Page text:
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Department Stores and the Black Freedom Movement: Workers, Consumers, and Civil Rights from the 1930s to the 1980s

By Assistant Professor Traci Parker

Several years ago, I walked into Bloomingdale’s, an upscale department store on Chicago’s Magnificent Mile, to browse the women’s designer shoes (which needless to say, I could not afford). I was pleased to see a number of African American sales workers in the shoe department, assisting women shoppers from different races and backgrounds. At that time, I was consumed with research on the history of African Americans in department stores. Day in and day out, I wrote about African Americans’ movement to end racial discrimination and segregation in department-store work and consumption in the twentieth century. So, as I stood surrounded by Christian Louboutin and Jimmy Choo shoes, the dichotomy of the past and present struck me.

It is now commonplace to see African Americans on both sides of the sales counter as workers and consumers. Despite being an African American woman, I, myself, paid little attention to it until I began researching and writing my book. Department Stores and the Black Freedom Movement examines the decades-long struggle to create opportunities for African Americans to freely work and shop in the marketplace. For a better part of the twentieth century, department stores were democratic in that everyone was welcome to enter and purchase. Simultaneously, they obeyed the tenets of Jim Crow. African American customers received second-class and uneven service: they were prohibited from trying-on and returning clothes, and from eating at lunch counters, tearooms, and store restaurants. African American workers were barred from working in skilled jobs in sales, offices, and management. Instead, they were employed as janitors, cooks, and elevator operators.

In response, African Americans leveraged these contradictions—as well as their collective labor and purchasing power—to integrate white-collar work and consumption and acquire the material base needed to realize middle-class citizenship, as status dependent on their equal treatment as consumers as well as workers. In the 1930s, they organized the “Don’t Buy Where You Can’t Work” movement. In the 1940s, they persuaded store management to hire a token number of African Americans in sales and offices. In the 1950s and 1960s, they employed sit-ins, picketing, and selective patronage programs to desegregate lunch counters and sales work. Thereafter, African Americans sought the protection of the Civil Rights Act of 1964 in the courts.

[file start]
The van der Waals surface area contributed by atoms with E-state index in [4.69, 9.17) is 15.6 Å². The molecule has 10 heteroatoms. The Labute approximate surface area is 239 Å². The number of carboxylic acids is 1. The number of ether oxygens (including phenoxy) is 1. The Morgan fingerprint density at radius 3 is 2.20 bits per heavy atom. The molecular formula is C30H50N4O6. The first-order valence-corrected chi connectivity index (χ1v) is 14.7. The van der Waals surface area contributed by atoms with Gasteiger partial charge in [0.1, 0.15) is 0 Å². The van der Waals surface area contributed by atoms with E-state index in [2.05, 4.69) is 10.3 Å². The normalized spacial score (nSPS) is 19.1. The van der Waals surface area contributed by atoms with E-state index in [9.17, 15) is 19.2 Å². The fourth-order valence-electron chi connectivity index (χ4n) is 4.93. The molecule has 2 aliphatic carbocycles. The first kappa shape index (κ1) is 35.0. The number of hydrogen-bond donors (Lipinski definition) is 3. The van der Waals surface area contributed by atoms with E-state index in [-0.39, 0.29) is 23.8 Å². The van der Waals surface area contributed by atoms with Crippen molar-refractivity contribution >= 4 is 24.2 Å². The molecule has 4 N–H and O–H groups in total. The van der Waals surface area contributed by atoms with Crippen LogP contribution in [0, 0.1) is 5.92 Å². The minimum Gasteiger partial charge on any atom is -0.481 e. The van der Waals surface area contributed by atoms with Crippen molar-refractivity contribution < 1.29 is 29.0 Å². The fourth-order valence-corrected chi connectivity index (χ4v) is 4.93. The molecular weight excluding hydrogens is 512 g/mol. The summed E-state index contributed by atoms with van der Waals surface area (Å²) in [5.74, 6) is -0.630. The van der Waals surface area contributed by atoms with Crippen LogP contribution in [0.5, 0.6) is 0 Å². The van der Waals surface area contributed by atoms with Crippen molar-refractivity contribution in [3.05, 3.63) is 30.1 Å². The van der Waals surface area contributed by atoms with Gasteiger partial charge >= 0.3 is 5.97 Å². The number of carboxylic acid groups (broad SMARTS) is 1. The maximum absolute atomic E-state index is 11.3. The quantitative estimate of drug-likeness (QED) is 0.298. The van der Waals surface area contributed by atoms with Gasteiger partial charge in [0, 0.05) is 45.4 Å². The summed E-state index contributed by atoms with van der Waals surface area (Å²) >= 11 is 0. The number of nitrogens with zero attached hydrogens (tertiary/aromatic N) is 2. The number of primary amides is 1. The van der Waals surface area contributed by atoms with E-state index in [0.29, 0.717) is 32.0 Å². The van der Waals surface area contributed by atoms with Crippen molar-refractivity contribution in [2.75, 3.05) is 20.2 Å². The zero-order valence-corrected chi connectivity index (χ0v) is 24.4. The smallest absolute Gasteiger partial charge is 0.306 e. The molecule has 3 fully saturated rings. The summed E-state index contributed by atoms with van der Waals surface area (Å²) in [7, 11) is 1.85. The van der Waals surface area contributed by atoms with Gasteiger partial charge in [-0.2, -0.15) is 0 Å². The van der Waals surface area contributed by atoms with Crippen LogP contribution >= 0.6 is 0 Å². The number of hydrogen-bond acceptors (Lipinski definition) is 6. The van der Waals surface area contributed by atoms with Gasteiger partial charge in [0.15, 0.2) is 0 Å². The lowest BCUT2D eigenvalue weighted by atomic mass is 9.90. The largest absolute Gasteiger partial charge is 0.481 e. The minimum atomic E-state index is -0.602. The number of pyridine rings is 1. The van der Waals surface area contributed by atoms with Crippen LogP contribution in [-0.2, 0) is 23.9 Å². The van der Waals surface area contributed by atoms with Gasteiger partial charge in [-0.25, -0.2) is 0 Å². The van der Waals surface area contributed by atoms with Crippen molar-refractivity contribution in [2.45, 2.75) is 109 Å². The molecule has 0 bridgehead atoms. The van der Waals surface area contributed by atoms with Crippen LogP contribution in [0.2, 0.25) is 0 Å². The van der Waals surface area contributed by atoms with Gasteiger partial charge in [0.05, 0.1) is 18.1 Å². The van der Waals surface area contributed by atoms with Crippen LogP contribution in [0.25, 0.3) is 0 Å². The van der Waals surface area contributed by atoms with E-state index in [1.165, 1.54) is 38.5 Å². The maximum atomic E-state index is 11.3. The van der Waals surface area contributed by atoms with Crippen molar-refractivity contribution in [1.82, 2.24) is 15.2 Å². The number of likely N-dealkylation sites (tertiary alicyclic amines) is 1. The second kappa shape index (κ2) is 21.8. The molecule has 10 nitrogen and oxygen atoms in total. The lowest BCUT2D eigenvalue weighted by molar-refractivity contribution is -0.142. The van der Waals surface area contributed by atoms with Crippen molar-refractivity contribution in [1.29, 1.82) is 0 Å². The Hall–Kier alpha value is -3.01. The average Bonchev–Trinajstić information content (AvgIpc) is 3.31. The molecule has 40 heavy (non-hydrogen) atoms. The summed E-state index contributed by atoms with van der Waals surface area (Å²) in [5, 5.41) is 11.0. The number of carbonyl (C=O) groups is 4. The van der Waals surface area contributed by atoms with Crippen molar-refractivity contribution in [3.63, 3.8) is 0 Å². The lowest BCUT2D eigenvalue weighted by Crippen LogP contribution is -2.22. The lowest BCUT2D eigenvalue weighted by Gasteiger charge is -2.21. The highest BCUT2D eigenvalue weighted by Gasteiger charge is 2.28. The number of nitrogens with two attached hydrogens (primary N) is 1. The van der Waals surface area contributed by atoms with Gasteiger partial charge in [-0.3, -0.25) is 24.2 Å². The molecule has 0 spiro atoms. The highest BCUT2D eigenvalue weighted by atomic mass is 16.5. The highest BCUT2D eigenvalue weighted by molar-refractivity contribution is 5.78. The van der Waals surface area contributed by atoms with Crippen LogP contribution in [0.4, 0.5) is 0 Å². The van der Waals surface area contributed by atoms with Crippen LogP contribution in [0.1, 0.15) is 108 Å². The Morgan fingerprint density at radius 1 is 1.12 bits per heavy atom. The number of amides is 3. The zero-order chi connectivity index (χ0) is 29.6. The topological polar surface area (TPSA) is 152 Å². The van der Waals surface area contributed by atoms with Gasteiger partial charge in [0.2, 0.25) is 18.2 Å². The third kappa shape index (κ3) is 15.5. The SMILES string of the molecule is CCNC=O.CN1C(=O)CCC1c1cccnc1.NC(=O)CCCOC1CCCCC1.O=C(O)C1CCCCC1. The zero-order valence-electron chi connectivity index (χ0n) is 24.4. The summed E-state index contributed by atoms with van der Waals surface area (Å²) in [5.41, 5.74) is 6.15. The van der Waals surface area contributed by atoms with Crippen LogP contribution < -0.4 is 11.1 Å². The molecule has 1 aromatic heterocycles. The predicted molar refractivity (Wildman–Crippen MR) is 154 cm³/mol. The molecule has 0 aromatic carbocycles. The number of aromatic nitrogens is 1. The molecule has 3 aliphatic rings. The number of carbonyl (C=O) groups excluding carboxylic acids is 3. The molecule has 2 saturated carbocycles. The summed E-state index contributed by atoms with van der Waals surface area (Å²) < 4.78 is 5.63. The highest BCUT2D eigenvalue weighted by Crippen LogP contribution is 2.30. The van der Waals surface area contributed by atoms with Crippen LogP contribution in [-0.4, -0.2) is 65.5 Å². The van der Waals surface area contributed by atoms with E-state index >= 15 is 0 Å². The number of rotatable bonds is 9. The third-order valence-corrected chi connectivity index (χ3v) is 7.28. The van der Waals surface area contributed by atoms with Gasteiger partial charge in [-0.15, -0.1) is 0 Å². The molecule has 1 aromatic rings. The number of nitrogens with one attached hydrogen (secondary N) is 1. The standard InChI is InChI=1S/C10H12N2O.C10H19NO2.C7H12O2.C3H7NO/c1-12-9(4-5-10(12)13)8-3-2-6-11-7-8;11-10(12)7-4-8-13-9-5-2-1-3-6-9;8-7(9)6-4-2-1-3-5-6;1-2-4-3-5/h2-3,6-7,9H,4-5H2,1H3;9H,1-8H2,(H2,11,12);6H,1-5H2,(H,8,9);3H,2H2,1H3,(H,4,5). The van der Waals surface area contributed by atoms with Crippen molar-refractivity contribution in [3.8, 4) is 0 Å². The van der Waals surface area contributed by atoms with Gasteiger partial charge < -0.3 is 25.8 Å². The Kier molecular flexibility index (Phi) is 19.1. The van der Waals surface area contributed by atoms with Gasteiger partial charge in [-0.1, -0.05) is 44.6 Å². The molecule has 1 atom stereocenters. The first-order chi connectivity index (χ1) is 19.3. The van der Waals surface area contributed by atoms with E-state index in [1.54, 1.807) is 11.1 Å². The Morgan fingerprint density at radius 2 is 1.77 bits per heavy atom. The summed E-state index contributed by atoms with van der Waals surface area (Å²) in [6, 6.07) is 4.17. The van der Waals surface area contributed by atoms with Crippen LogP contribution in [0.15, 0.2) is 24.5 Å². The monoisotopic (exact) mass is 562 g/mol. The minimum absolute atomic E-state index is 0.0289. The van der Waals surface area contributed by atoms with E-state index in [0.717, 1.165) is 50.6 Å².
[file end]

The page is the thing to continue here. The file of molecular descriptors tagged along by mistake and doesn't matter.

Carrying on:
Figures 1 and 2: African Americans picketing a Richmond Department store, protesting racial discrimination.

The story of African Americans’ relationship with department stores broadens our historical understanding of the labor and economic dimensions of the black freedom movement. It reveals that both work and consumption were battlegrounds for the Civil Rights Movement. The movement thus never abandoned labor and economics, a focus of the black freedom struggle in the 1930s and 1940s, as other scholars have argued; rather activists remained attentive to these issues in the 1950s and 1960s and beyond. My book also reveals aspects of the mid-twentieth century evolution of the black middle class. Indeed, the department store was a key site for the inception of a modern black middle class. By “modern,” I mean a class identity produced by consumer capitalism, rather than industrial capitalism, because class status in black communities was defined as much by relationships with American consumer culture as by occupation.

When I left Bloomingdale’s, I had a newfound appreciation of African Americans’ efforts to challenge racial discrimination in the marketplace. But I also remained keenly aware of the decline of department stores and the persistence of racial discrimination in the industry and their impact on African Americans in the twenty-first century. African American customers are frequently provided substandard service, denied services, sold degraded products, and are closely monitored, questioned, searched, and detained for suspicion of criminal activity such as shoplifting and credit card or check fraud. African American workers find that retail work is no longer a direct pathway to a middle-class life. Race discrimination confines them to unskilled, non-managerial positions in the industry; while the work itself frequently fails to meet the needs of African American workers who—compared to their white counterparts—are paid less and confined to dead-end positions. Many black workers find that retail work enables them to live on the bare bones of subsistence level but not thrive or climb the socioeconomic ladder in ways that retail work once promised, as a result. So, it seems, the movement must continue.


Traci Parker is assistant professor of Afro-American Studies at the University of Massachusetts Amherst and the author of Department Stores and the Black Freedom Movement: Workers, Consumers, and Civil Rights From the 1930s to the 1980s (University of North Carolina Press, 2019).

Image Credits: Brenda Lauderback (Spence Hollstadt/Pioneer Press). Figures 1 and 2, African American protesters (Traci Parker/Valentine Richmond History Center).

 

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